- to affect or influence by or as if by invocation or spell.
- to effect, produce, bring, etc., by or as by magic: to conjure a miracle.
- to call upon or command (a devil or spirit) by invocation or spell.
- to call or bring into existence by or as if by magic (usually followed by up): She seemed to have conjured up the person she was talking about.
- to bring to mind; recall (usually followed by up): to conjure up the past.
- to appeal to solemnly or earnestly: I conjure you to hear my plea.
- Obsolete. to charge solemnly.
- to call upon or command a devil or spirit by invocation or spell.
- to practice magic.
- to practice legerdemain.
- Obsolete. to conspire.
- Chiefly Southern U.S. an act or instance of witchcraft or voodoo, especially a spell.
Origin of conjure
SynonymsSee more synonyms on Thesaurus.com
Examples from the Web for conjure
Bethea is trying to conjure why all the senseless killing of both his family member and the cops as well.Protesters Demand Justice For Gurley As Gap Grows Between Cops and NYC
December 28, 2014
Movie Gale fails to conjure emotions more complicated than “oooh, what pretty eyes he has.”Team Peeta or Team Gale: Why the ‘Hunger Games’ Love Triangle Ruins ‘Mockingjay – Part 1’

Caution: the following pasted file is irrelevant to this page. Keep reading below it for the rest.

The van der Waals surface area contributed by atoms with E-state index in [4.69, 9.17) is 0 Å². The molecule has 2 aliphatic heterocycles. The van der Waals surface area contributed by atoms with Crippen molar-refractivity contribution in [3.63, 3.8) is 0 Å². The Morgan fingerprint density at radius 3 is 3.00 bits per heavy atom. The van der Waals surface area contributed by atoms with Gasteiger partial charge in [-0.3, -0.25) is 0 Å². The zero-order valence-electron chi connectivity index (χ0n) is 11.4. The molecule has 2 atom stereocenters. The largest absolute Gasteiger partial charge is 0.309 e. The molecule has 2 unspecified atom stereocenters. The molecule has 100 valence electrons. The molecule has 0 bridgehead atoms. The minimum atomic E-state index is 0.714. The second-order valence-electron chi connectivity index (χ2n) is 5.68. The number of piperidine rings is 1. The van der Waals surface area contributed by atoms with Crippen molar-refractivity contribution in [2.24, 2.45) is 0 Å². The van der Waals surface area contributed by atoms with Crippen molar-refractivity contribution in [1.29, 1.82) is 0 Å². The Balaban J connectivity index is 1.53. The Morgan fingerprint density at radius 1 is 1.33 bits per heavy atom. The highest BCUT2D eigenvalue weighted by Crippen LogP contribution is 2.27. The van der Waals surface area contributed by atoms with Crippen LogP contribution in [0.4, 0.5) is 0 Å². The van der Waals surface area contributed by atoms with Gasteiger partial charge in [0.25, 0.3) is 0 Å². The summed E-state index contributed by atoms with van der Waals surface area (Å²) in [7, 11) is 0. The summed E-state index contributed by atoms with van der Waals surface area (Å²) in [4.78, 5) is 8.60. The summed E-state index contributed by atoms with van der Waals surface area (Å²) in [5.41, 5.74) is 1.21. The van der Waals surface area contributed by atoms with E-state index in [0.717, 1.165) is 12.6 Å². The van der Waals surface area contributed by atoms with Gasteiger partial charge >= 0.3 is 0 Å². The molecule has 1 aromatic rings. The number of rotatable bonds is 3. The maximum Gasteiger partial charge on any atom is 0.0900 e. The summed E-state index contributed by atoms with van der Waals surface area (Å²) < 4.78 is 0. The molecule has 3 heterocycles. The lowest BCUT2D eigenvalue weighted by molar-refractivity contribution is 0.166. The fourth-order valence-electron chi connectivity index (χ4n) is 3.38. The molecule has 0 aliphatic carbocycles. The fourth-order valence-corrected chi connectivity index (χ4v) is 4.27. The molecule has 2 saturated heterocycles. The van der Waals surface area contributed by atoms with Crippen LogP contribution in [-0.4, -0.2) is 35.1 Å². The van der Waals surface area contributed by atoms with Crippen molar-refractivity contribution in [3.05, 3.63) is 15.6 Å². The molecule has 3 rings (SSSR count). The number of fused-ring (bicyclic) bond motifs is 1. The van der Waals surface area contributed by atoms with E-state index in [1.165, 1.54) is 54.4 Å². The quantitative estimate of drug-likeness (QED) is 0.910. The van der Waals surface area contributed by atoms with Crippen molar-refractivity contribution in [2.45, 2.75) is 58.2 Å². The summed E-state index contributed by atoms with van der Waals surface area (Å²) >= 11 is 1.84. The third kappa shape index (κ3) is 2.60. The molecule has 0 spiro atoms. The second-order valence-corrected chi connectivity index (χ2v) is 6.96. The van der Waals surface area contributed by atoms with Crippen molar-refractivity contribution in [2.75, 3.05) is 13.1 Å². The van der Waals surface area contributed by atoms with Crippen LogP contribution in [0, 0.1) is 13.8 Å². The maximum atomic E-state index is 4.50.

November 28, 2014
Our bad guy is Weather Wizard (not a joke), who not only looks like Kurt Cobain but can use his palms to conjure angry storms.‘The Flash’ Review: Teen Angst Gets a Comic Book Quickie
October 7, 2014
Performing with Weird Al was as much as a dream come true as I think I could conjure.Imagine Andy Samberg as Your Best Man
September 29, 2014
She seems, in every sense that the phrase can conjure, out of time.The Stacks: Grateful Dead I Have Known
August 30, 2014
I conjure you by that which you profess, (how'er you come to know it,) answer me to what I ask you.
It's a curious double picture, if one could but conjure it up.The Stark Munro Letters
J. Stark Munro
Each possessed a name with which to conjure in the world of science.Lords of the Stratosphere
Arthur J. Burks
I conjure you, let me keep my confession of faith to myself!
I conjure you, by the angel that is in you, during that time come no more to my sight!
- (intr) to practise conjuring or be a conjuror
- (intr) to call upon supposed supernatural forces by spells and incantations
- (kənˈdʒʊə) (tr) to appeal earnestly or strongly toI conjure you to help me
- a name to conjure with
- a person thought to have great power or influence
- any name that excites the imagination
Word Origin and History for conjure
late 13c., "command on oath," from Old French conjurer "invoke, conjure" (12c.), from Latin coniurare "to swear together; conspire," from com- "together" (see com-) + iurare "to swear" (see jury (n.)). Magical sense is c.1300, for "constraining by spell" a demon to do one's bidding. Related: Conjured; conjuring. Phrase conjure up "cause to appear in the mind" (as if by magic) attested from 1580s.